Kuwait To Have Women Judges Soon
Kuwait To Have Women Judges Soon, boosting females’ rights in a country where women have already established themselves in other fields once preserved for males including the parliament.
3 women among 40 prosecutors to be appointed in August as judges.
The appointment decision will be officially endorsed in August. The women judges will start their work in the justice system and issue verdicts early next year.
Read: Public Rules And Laws in Kuwait
The source said the performance of women as prosecutors has earned “satisfaction and pride” inside public prosecution.
“They have participated in investigating all types of criminal cases and attended international conferences. They have played a prominent role,” the unidentified source added.
Women can now become judges in Kuwait, one of the most conservative countries in the Arabian Peninsula. For the Minister for Justice has in fact accepted, applications from young female graduates for the post of prosecutors. And from what has been learned, 16 of the 32 people who applied for the position are women.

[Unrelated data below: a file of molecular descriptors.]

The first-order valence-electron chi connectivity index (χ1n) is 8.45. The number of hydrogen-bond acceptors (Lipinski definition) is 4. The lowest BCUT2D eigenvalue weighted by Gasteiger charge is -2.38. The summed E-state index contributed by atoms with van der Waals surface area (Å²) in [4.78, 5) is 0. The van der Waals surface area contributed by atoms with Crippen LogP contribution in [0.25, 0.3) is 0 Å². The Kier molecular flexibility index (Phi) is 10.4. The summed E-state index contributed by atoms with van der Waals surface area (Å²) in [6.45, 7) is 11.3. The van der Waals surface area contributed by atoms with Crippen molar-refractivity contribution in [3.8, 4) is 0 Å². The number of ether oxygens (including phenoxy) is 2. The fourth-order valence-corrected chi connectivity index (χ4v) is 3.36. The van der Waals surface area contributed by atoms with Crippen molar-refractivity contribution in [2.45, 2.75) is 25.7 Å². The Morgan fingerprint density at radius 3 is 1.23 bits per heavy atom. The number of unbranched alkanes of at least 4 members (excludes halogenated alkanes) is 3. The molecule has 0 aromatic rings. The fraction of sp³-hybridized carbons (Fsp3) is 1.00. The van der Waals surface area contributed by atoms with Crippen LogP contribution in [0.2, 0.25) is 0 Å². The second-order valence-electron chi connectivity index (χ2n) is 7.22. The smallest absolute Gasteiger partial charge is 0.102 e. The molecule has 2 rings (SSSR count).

Read: Kuwait Labour Law and Employment Contract
The role of the public prosecutor permits them to become a judge, and to date only men could fill such a position. Up until now, following studies in law, the most women could aspire to was a position in a law firm.
Fifteen women ran for a spot in the Arab nation’s 65-member parliament last year, but only Safa Al Hashem prevailed (she first got elected back in 2012). However, despite being the sole female of the 2016 assembly, the businesswoman is making sure her voice is heard.
Born in 1964, Al Hashem holds degrees in English literature and in business administration. She was the founder, chairperson and manager of Advantage Consulting Company (ACC), a Kuwait-based company that provides management and business advisory services, her official biography said. She received the Female CEO of the Year award at the CEO Middle East Awards 2007 in Dubai.
In 2018, Kuwait’s Supreme Judicial Council allowed women to join public prosecution.